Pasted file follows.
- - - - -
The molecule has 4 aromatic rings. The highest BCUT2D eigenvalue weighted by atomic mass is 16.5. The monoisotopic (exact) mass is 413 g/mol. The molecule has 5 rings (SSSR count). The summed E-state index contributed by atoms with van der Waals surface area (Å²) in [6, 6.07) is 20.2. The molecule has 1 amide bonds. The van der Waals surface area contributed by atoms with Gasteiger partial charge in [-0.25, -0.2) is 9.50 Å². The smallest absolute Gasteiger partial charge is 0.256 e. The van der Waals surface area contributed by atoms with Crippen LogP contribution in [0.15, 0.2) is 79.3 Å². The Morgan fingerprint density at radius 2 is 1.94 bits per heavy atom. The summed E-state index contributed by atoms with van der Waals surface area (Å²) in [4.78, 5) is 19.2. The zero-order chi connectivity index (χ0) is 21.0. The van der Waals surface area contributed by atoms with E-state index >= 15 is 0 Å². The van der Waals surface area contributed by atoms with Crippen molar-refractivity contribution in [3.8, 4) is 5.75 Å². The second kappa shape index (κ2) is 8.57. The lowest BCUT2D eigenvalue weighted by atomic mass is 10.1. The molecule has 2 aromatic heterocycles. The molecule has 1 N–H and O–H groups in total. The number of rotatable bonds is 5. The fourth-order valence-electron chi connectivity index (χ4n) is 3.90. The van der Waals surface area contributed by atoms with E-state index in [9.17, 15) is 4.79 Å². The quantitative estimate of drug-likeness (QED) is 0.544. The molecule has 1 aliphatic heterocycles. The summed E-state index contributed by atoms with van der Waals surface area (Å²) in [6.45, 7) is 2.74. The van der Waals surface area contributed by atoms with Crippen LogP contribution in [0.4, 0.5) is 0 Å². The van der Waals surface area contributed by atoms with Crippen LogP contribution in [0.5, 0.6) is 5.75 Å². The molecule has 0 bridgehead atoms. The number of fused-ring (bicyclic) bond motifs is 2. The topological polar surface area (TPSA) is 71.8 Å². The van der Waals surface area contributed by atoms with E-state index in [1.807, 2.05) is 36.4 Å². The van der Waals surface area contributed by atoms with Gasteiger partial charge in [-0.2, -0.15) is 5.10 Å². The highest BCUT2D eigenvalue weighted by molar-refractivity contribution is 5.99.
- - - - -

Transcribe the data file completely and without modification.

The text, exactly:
The molecule has 4 aromatic rings. The highest BCUT2D eigenvalue weighted by atomic mass is 16.5. The monoisotopic (exact) mass is 413 g/mol. The molecule has 5 rings (SSSR count). The summed E-state index contributed by atoms with van der Waals surface area (Å²) in [6, 6.07) is 20.2. The molecule has 1 amide bonds. The van der Waals surface area contributed by atoms with Gasteiger partial charge in [-0.25, -0.2) is 9.50 Å². The smallest absolute Gasteiger partial charge is 0.256 e. The van der Waals surface area contributed by atoms with Crippen LogP contribution in [0.15, 0.2) is 79.3 Å². The Morgan fingerprint density at radius 2 is 1.94 bits per heavy atom. The summed E-state index contributed by atoms with van der Waals surface area (Å²) in [4.78, 5) is 19.2. The zero-order chi connectivity index (χ0) is 21.0. The van der Waals surface area contributed by atoms with E-state index >= 15 is 0 Å². The van der Waals surface area contributed by atoms with Crippen molar-refractivity contribution in [3.8, 4) is 5.75 Å². The second kappa shape index (κ2) is 8.57. The lowest BCUT2D eigenvalue weighted by atomic mass is 10.1. The molecule has 2 aromatic heterocycles. The molecule has 1 N–H and O–H groups in total. The number of rotatable bonds is 5. The fourth-order valence-electron chi connectivity index (χ4n) is 3.90. The van der Waals surface area contributed by atoms with E-state index in [9.17, 15) is 4.79 Å². The quantitative estimate of drug-likeness (QED) is 0.544. The molecule has 1 aliphatic heterocycles. The summed E-state index contributed by atoms with van der Waals surface area (Å²) in [6.45, 7) is 2.74. The van der Waals surface area contributed by atoms with Crippen LogP contribution in [0.4, 0.5) is 0 Å². The van der Waals surface area contributed by atoms with Crippen LogP contribution in [0.5, 0.6) is 5.75 Å². The molecule has 0 bridgehead atoms. The number of fused-ring (bicyclic) bond motifs is 2. The topological polar surface area (TPSA) is 71.8 Å². The van der Waals surface area contributed by atoms with E-state index in [1.807, 2.05) is 36.4 Å². The van der Waals surface area contributed by atoms with Gasteiger partial charge in [-0.2, -0.15) is 5.10 Å². The highest BCUT2D eigenvalue weighted by molar-refractivity contribution is 5.99.